Q. Did you have any ethical concerns, Donal, about going into your family and revealing their secrets to the world?
DM: There’s a serious issue in the film: child molestation. We had no idea that had been going on. So we were kind of stunned by that. But the family themselves don’t really hide it; they aren’t really shameful. The hardest part was talking to Desi about how she felt about this being shown to people. And she said: well, when my sister said these things were happening to her, nobody believed her but now they will because it’s in a film. To negotiate all the personal information, we just had to have a constant dialogue with the family.
Q. Do you think the family trusted Michael more because of Donal’s presence?
MP: I don’t think the film would have been the film it is without the triangulation of access. One filmmaker is simply a member of the family so you have that immediate sort of trust in place. As an outsider, there’s a certain thing that happens where the person is willing to confide more. A lot of times Donal would be out of the room and his family would tell me things that I don’t think they would normally ever say to him because he’s already a part of the history of the family; he knows their stories. They have to articulate the entire story to me.
DM: Especially Daneal, because she knows I have loyalties to her mother. If she was angered or felt alienated by the family, she would talk to Michael.
Q. What was it like co-directing and co-editing a film?
MP: I’ve directed a lot of stuff before this and I’ve always directed on my own. This is the first time I’ve ever engaged in a co-directing process on this sort of level. And from my experience, I think it makes me a better filmmaker because we have such shared ground but then we have such a difference. Donal has such a tremendous history in film theory and criticism and photography and I have my own strengths elsewhere and it just makes us a better single person. Sometimes in the editing process, its easier for me to instead of trying to explain what it is I am thinking, I need to show it in the imagery. It’s easer for me to just make it and say, here, this is what I mean. Whereas Donal is capable of articulating that verbally.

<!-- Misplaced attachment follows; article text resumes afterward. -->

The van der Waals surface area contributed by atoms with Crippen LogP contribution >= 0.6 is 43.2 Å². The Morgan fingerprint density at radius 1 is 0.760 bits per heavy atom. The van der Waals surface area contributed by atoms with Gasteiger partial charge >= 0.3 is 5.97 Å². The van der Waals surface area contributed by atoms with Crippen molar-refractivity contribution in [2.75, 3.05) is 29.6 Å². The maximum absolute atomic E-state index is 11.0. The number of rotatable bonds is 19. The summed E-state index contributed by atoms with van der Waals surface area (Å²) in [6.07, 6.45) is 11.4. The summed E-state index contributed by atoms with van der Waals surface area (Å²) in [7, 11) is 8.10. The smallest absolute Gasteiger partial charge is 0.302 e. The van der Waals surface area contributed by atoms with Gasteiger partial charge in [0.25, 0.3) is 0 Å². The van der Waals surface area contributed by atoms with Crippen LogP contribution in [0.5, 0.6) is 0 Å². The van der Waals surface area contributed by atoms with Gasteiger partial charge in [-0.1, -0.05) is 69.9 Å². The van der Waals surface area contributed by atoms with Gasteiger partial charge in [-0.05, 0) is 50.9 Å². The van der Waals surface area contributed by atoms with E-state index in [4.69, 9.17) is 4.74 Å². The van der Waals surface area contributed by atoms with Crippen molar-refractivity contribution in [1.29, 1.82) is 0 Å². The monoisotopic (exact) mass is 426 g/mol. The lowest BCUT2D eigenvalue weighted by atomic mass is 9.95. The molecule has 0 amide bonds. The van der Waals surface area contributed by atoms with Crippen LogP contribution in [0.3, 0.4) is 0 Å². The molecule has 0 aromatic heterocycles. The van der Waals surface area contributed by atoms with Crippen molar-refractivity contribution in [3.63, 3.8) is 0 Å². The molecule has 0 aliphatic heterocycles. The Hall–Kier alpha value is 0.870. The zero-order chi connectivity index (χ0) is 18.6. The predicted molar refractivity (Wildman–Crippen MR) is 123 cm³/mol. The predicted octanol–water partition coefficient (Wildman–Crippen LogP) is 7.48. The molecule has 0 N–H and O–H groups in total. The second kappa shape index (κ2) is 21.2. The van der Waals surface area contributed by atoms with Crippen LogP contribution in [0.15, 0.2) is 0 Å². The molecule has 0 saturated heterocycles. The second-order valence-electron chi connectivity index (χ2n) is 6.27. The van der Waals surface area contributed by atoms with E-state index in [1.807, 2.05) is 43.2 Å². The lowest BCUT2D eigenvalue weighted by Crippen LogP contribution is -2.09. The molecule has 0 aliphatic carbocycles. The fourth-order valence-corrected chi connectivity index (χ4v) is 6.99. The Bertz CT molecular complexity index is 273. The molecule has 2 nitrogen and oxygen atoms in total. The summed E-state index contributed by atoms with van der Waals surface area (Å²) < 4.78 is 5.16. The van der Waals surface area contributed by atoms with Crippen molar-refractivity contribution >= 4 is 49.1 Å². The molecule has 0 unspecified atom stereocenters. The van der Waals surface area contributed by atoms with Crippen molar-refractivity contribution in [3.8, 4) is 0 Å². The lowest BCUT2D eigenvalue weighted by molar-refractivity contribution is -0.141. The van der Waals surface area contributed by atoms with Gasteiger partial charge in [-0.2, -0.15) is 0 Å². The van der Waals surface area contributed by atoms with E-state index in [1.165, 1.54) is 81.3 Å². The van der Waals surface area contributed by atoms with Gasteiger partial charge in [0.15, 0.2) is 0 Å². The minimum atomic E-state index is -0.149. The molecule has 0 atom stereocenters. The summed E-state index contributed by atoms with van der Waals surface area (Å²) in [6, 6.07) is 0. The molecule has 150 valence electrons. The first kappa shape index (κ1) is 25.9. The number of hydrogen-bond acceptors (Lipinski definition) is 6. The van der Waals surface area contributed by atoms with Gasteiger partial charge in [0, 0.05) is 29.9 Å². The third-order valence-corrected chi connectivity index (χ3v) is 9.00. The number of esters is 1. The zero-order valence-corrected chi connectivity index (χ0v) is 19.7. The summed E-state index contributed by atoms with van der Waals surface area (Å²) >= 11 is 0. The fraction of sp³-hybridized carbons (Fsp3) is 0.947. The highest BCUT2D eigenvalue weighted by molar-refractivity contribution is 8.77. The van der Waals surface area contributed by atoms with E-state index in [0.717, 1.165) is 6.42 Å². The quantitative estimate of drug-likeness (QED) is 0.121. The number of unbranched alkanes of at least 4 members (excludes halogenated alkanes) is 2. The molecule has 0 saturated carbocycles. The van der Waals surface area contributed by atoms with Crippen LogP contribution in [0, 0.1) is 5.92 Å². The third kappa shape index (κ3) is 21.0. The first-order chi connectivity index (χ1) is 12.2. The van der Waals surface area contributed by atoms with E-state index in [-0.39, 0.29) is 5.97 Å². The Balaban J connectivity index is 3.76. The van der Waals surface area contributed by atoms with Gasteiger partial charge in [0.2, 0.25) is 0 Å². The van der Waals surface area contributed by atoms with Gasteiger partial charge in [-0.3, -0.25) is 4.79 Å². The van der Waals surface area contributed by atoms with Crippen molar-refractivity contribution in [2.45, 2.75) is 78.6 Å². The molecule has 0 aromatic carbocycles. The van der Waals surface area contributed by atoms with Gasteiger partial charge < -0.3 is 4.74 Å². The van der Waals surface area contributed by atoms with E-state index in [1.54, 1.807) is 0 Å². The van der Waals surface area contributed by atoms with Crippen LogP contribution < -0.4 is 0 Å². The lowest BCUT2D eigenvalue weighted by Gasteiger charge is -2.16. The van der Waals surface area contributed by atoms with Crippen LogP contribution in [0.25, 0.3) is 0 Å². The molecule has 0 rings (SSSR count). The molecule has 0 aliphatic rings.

Q. What was your visual approach?
MP: One of the key ways the film is shot is drawn from visual photographs. Donal shot his stuff on a T4 camera with a flash (point and shoot) that had a certain kind of flash photography look that I wanted to try and recreate in a simple way with the camera. At night time, the way that light is very white and hot in the center of the frame. In terms of the rest, its more about looking for what is a appropriate for a given scene in a situation. But when you are making a film, when all you are doing is looking for how to articulate this idea of ghosts and hauntings, things naturally arise. The image of the smoking… to me that looks very ghostly.